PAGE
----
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Tuesday, 20 October 1903


Mr MAHON (Coolgardie) - I hope that the Prime Minister will not be moved from his purpose by the hysterical observations of the last speaker. In view of the repeated action of the Senate in regard to this provision, and also in view of the very close division in this House on a previous occa sion, I think that the action of the Prime Minister is a very wise one. The honorl able and learned member fo.r South Aus- 1 tralia, Mr. Kingston, and the honorable : and learned member for Northern

Melbourne are very emphatic in disclaiming the idea that any question of Tariff is involved in this proposal. But it seems to me that all their arguments point to the conclusion which they disavow. The last speaker pointed out the injustice of allowing an inventor to withhold from Australia the manufacture of any article. It would have been much more to the purpose if he had named any article which could be commercially manufactured in Australia, but which is not. Out of the wide range of human requirements he has failed to instance a single article which could be manufactured here, but which is not being made here, and is at the same time being sold here at an unfair price. I suppose that if the old order of things had been continued and he were in the Parliament of South Australia, he would insist upon putting in its Patent Act a provision that the article must be manufactured in the State even if it were being manufactured well in "Victoria. Is it reasonable to suppose that an inventor or a manufacturer would not do the best he could for himself and for his customers ? Take any complicated machine - the linotype, for instance : Does anybody mean to tell me that if the American Linotype Company were compelled to put up a plant in Victoria, they could afford to sell the machines at the present price to Victorian customers ? Nothing of the kind. The price would be increased by at least 50 per cent. There is so limited a demand for such machines in Australia that the output would be small, and it would be impossible to secure any outside market. So that the Victorian user of that, or any other machine of the kind, would be compelled to pay a much larger price than he is now asked to pay.


Sir Malcolm McEacharn - Under paragraphb a machine could not be imported after four years.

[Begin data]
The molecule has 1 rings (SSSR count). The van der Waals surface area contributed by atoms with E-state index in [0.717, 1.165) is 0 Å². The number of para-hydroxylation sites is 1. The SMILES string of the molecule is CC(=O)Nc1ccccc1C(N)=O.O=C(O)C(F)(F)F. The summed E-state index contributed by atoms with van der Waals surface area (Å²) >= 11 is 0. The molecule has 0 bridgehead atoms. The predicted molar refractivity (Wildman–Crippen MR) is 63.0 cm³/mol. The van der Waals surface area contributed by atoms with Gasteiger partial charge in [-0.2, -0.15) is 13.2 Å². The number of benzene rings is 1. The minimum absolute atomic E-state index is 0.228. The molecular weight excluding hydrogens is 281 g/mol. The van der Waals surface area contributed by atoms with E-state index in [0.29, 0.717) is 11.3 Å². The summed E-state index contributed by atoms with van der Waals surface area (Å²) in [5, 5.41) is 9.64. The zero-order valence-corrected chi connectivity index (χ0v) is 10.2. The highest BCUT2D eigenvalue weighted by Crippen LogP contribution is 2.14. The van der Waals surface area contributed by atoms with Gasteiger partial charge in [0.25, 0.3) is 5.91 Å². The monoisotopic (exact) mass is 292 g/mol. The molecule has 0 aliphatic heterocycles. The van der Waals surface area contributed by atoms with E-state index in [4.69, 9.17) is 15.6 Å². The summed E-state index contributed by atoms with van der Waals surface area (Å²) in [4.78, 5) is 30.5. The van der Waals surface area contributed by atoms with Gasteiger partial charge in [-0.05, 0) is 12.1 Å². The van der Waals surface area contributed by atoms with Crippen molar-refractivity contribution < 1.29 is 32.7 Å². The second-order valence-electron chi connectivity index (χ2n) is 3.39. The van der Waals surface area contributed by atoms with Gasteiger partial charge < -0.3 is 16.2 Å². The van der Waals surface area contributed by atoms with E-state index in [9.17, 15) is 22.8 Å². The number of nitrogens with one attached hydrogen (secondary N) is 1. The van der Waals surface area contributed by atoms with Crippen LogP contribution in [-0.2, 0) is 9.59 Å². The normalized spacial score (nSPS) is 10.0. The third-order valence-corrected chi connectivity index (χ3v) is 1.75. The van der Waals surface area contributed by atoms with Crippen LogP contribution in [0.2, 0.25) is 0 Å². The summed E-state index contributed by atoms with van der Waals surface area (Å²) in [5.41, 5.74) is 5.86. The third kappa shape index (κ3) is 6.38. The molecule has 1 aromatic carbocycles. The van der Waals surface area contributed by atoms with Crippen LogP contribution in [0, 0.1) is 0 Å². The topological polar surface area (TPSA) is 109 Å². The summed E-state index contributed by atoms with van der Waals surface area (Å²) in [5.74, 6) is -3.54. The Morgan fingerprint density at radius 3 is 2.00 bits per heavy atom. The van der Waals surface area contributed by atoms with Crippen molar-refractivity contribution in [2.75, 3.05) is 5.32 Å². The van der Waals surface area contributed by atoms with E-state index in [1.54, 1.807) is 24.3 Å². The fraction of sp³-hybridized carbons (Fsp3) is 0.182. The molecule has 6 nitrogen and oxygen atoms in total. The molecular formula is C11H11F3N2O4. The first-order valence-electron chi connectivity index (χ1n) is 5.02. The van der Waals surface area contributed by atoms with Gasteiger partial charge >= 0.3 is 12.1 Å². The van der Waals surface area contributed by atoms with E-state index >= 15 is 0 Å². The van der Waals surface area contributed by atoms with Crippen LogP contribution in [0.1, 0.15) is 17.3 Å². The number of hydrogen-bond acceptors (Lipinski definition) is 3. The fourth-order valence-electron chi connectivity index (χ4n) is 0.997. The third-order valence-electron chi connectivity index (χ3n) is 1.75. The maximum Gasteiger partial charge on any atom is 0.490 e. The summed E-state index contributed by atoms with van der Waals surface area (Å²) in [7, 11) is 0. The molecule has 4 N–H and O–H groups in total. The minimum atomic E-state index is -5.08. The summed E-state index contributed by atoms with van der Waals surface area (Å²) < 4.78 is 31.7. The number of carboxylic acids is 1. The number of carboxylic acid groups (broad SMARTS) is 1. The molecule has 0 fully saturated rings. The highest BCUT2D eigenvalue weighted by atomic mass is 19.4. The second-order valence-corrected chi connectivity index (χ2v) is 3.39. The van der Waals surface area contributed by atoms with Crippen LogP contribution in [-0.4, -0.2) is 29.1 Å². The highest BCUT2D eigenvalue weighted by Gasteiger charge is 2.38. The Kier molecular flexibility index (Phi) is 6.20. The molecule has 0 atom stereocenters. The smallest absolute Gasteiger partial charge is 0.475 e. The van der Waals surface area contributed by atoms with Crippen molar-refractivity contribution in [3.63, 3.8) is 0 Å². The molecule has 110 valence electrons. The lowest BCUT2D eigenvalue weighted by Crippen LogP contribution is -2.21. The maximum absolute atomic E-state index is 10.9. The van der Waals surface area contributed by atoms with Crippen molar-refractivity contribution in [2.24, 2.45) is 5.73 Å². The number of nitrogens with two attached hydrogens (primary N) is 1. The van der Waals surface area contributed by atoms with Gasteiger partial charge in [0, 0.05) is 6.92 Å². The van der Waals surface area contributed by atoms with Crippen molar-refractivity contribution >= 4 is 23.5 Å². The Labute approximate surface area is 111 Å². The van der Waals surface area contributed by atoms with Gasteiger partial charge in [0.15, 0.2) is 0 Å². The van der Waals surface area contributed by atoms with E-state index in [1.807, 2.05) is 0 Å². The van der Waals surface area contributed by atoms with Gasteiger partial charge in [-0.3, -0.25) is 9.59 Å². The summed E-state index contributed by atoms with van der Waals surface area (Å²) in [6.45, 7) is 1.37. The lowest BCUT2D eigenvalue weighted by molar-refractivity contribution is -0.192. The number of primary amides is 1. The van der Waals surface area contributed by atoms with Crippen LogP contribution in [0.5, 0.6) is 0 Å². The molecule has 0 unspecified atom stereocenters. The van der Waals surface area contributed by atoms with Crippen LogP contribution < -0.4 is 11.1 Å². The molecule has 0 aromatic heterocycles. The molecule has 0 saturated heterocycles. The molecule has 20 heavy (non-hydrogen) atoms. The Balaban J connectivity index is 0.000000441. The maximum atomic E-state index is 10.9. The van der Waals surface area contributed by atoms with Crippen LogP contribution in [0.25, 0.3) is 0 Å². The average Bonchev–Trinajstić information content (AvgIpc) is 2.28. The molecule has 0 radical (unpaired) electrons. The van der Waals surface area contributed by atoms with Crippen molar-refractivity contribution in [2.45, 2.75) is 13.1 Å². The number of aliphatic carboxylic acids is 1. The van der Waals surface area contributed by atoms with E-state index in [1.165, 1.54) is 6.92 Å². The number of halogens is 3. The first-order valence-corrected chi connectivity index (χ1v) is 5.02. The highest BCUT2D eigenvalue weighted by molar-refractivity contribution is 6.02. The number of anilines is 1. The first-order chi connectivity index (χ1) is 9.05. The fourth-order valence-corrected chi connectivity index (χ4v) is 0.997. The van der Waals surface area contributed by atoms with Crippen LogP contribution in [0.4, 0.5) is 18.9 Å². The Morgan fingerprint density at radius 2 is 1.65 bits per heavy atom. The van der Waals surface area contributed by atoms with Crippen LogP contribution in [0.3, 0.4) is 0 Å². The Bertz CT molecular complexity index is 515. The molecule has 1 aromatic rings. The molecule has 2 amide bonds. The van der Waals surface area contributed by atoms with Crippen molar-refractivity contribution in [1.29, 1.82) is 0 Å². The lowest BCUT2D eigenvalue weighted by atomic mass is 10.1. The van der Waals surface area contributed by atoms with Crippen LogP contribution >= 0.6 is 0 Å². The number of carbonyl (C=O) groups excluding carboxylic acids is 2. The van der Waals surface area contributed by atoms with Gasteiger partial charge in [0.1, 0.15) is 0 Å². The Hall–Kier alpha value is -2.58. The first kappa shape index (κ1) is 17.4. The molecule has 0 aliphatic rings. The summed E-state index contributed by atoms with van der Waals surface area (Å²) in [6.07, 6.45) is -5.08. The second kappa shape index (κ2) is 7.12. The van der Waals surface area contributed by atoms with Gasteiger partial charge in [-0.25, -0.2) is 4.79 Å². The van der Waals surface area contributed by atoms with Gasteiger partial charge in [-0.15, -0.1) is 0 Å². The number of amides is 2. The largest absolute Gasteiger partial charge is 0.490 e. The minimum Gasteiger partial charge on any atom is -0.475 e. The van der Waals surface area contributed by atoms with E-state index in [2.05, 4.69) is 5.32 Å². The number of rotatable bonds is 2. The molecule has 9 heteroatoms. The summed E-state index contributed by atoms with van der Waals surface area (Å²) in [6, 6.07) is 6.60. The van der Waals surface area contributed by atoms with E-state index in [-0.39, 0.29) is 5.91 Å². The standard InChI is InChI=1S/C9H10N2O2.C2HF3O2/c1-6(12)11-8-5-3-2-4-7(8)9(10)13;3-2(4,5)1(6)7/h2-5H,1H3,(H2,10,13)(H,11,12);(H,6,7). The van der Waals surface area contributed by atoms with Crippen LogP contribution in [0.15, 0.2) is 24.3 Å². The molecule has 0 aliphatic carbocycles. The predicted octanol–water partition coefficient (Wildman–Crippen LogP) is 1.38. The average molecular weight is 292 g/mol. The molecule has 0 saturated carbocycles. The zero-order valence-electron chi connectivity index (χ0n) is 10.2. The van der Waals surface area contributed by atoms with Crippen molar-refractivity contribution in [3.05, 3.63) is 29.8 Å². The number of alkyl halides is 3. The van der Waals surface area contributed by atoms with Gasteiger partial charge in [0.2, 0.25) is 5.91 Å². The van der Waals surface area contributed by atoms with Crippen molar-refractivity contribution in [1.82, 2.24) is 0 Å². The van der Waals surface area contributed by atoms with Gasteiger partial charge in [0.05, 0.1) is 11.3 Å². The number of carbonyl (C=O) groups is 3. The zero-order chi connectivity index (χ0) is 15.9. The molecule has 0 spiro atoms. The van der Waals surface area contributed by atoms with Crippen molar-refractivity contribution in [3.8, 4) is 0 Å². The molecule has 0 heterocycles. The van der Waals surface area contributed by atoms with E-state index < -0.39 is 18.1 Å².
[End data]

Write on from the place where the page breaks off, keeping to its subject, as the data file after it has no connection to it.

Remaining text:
Mr Kingston - How can the AttorneyGeneral certify that the absence of manufacture would be injurious to public trade?


Mr MAHON - The honorable and learned gentleman has, in clause 83, all that he and those who think with him can legitimately claim. If a commodity were not being sold at a reasonable price to the consumer a person could get an order from the Court authorizing its production in Australia. At this late stage of the session I hope that the Committee will concur in the action of the Senate. I may say that a few years ago, when this project was originally mooted, it did seem to me to wear a somewhat reasonable aspect, but on going more fully into the matter, and ascertaining the cost of producing, for a limited market, any of the complicated machinery which is being manufactured under patent, I came to the conclusion that it would be disadvantageous, not merely to the consumer, but to everybody connected with the industry, to establish that principle here. I hope that the course suggested by the Prime Minister will be adopted.

Mr. HIGGINS(Northern Melbourne). - The honorable member for Coolgardie has spoken under a misapprehension. The case of the linotype would not come under this clause at all. It is obvious that as the the market is so very limited, no AttorneyGeneral would dare to certify that he was satisfied that the breach was injurious to the trade and manufactures of the Commonwealth.


Sir Malcolm McEacharn - It might be commercially manufactured here.


Mr HIGGINS - The whole point of the honorable member for Coolgardie was that the linotype could not be commercially manufactured here, and that, therefore, the patent ought not to be revoked, but if he will look at the safeguards in the clause he will see that there is no such danger as he anticipated. It must be capable of being commercially manufactured.


Mr Mahon - What does " commercially " mean?


Mr HIGGINS - It must be capable of being manufactured so as to bring a commercial profit, and the Attorney-General would only take proceedings in the event of his being satisfied that the breach was injurious to the trade and manufacture of the Commonwealth. I defy any AttorneyGeneral to take proceedings in a case like that which has been mentioned. We must trust the Government as being desirous of keeping the confidence of the House and the country, but the honorable member for Coolgardie has in his mind one particular invention which could not come under the ban.


Sir Malcolm McEacharn - There are plenty of others which could.


Mr HIGGINS - I would vote against this proposal if any private person could annoy a patentee by bringing any proceeding against him. But the Attorney-General is the only person who could bring a proceeding in certain circumstances, and I am quite sure that he would be restrained by the desire to keep a reputation for common sense and common sanity. I should like this matter to go back to the Senate. At this stage of the session we have not so many Bills pending that we could not ask the Senate to reconsider the question. 1 think that on reconsideration it would be seen that there is a great deal in the provision. I hope that there will not be imported into the discussion any of the bitterness of the debates on the Tariff.







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